My 10 hours of swimming yesterday burned 8000 calories according to a GPS watch that fails to connect to GPS ever. So besides not knowing what 8000 calories really means, How does this watch know how much work I did yesterday?

I’m a bit sore today, but I usually get swim-sore the second day, so we’ll see what tomorrow brings. I can lift my arms today, so that’s good. The most sore of any of my muscles are my abs. I guess you’ll get that with 1400 flip turns. I have to roll out of my bed. And when I walk up stairs I feel it. I guess those 1400 “air” squats yesterday did a number on my quads.

I’m off to bed soon. Here are the three pages of “observer” logs from yesterday. I had wonderful volunteers who took time off from their busy days here and watched me do lap after lap. (Boring!!!!)


10-hour pool swim

Yesterday I completed a 10-hour pool swim here. Just woke up. Wow…the arms…

Managed 700 laps in the pool. In their math here (1600m=1 mile), that 17.5 miles, but in real numbers, 700 laps x 40m is 17.398 miles. Let’s call it 17.4 miles.

I write more on this. I’ve been “working” it for a couple months now. Almost as much logistics as a marathon swim. But this time there were lawyers!

What is similar though is the need for a crew. And I had a great one. I was never lacking in support, and for that I am eternally grateful!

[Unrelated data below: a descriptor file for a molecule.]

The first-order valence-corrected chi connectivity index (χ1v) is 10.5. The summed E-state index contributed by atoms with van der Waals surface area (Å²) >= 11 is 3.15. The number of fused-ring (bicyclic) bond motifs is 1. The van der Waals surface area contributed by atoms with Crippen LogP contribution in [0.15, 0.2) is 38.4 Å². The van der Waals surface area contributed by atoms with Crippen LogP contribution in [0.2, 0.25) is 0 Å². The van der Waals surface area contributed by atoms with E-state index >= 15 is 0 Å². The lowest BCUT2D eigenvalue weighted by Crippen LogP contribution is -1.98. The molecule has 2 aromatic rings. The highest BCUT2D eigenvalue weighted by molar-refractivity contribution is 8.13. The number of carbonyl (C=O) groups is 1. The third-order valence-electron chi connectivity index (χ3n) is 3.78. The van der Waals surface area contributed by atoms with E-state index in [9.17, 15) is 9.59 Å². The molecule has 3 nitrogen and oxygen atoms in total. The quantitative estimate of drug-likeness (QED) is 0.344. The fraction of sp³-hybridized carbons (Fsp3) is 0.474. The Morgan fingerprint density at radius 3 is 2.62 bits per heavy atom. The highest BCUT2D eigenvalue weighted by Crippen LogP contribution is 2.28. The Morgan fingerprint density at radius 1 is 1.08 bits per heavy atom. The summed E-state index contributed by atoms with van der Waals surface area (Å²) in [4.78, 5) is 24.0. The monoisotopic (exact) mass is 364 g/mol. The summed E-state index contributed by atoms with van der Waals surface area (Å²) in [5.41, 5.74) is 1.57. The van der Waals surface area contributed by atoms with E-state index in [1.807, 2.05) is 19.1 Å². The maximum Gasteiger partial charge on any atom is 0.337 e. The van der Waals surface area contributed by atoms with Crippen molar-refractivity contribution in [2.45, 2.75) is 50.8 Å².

Just some of the folks who took time off from their work to come support me.

Gulf of Aden, part III

Got another swim in today in the Gulf of Aden. 3.43 miles in relatively warm water (upper 80s?). Again brought my GoPro, so got some cool pics. Check out this beauty; looks like it has long eye lashes!

And I was able to get closer to the HMS Tetanus.

Including under her.

I’m at about 62 miles now; that 100 mile t-shirt is not too far away.

Speaking of the pool, I did swim the 400m this week, so I’ll have my name up on the board again, this time in 2nd place: 6:33. Very happy with that. Was figuring on 7-ish minutes. I sure was breathing hard though. Oy!

Back to Revere!

Haven’t swum at Revere at all this year. COVID and what-not. I’ve swum a bunch in Pleasure Bay in South Boston, but that’s only because I was driving to work then, and the bay is close. Now we’re at a stage where most of the base is open and working, thus back to the requirement to be on base by 6am if you want parking. Homie don’t play that, so I’m back on the train to work, and Revere (9 miles from my house) for swimming.

I knew today would be slow, and it was. Slow swimming and, as is oft the case for me, lots of stopping to check out the scenery. If average Joe swimmer were with me he’d wonder what the big deal is. Hell, some people around here call Revere the ghetto beach (talk about racist). But genuinely, I love this place. The sky is wide, the beach is huge and today full with smiling families, the gulls and other sea birds follow me around, and there is ample space should I really want to swim for longer than a damn hour. The only prettier place I’ve swum in this town is Walden Pond. The issue with that place is parking, both paying for it and finding spots during normal-people times.